Two years after suffering a stroke, Thich Nhat Hanh travels to Thailand to be closer to his homeland of Vietnam.

Thich Nhat Hanh, popularly referred to as Thay by his followers, is a Vietnamese Buddhist monk and peace activist. At 90 years of age, Thay has been living in Plum village in the Dordogne region of southern France. On December 9, Thay embarked on a visit to Thailand. This comes after he suffered a stroke in 2014. According to his website Plum Village, Thay, “communicated a clear and determined wish to travel to Thailand.”

On December 9, his website stated:

“Although Thay’s wish has not been easy to realize, we are very happy to announce that at midday today, Thay and a small group of attendants took off from Bergerac airport and will arrive in Thailand tomorrow morning, 10th December.

There, they will be greeted by hundreds of monastics and lay practitioners, including many venerable elders from Thailand and Vietnam, who over the last few days have been making the journey by land and air to greet him and pay their respects. We are very happy that Thay is still able to make such a journey, to offer his presence in Asia and be closer to his homeland at this time.”

On December 10, following his safe arrival to Thailand, Plum Village posted the following, “During his stay in Thailand, Thay will be residing in his thatched hut at Thai Plum Village International Practice Center, Pakchong, Nakornratchasima Province. Thay has an opportunity to rest and restore his health, near the beautiful mountains of the Khao Yai National Park, and surrounded by the practice energy of his students.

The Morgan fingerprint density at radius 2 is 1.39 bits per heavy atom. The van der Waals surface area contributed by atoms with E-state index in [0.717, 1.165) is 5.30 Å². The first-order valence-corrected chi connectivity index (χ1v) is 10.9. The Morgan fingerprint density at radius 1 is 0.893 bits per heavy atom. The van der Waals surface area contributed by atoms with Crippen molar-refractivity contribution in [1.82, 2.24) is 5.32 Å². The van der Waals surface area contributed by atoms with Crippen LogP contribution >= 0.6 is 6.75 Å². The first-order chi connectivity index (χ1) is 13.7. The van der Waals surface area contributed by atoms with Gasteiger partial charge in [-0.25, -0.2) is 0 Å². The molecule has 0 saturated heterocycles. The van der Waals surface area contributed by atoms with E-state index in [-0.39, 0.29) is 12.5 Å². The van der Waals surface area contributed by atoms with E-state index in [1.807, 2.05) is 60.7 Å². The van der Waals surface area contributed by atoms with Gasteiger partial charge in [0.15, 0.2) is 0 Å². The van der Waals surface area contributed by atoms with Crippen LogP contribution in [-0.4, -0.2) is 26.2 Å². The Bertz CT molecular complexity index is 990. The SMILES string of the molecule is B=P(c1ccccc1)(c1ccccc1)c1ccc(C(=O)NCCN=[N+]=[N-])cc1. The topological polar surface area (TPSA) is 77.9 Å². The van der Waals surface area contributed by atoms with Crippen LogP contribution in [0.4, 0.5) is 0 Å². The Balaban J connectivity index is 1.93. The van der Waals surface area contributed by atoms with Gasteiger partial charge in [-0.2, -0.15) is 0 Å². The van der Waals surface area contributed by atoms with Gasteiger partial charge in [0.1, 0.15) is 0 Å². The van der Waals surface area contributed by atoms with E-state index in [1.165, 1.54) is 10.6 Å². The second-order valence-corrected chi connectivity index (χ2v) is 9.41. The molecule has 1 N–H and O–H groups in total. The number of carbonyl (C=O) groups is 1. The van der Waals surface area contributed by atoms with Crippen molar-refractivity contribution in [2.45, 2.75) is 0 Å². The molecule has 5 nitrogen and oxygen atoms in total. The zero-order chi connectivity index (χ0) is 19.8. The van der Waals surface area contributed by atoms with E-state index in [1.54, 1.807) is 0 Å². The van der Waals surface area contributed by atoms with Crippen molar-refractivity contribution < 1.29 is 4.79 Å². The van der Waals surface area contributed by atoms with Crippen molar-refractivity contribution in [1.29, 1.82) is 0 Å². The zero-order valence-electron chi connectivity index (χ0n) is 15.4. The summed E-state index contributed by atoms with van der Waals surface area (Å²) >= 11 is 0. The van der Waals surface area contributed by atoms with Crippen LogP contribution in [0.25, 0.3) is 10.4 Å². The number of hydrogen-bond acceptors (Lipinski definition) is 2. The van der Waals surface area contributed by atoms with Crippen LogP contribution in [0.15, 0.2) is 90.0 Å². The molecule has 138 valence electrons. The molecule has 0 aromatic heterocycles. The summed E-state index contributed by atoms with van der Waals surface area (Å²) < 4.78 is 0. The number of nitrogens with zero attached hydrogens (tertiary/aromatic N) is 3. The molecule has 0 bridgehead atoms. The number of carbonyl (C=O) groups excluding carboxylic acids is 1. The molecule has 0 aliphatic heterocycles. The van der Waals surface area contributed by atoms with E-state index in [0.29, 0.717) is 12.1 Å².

The purpose of this trip is primarily Thay’s health and wellbeing, and there are no plans for Thay to lead retreats, to join any particular sangha activities at the practice center, or indeed to receive any guests. This is to give Thay all the space and quiet he needs to support his health. Thay is receiving daily physical therapy and medical care, and is nourishing himself with his practice of mindful breathing, mindful eating, and mindful exercise and so on. As his health permits, we hope that Thay may be able to join some sangha activities from time to time.”

Thay has published about 100 books and 40 of them are in English. He has been active in promoting nonviolent solutions to conflict, and also advocates for refraining from animal product consumption as this promotes nonviolence towards animals. Thay is a dharmacharya (teacher) and is the spiritual head of the Từ Hiếu Pagoda and associated monasteries.

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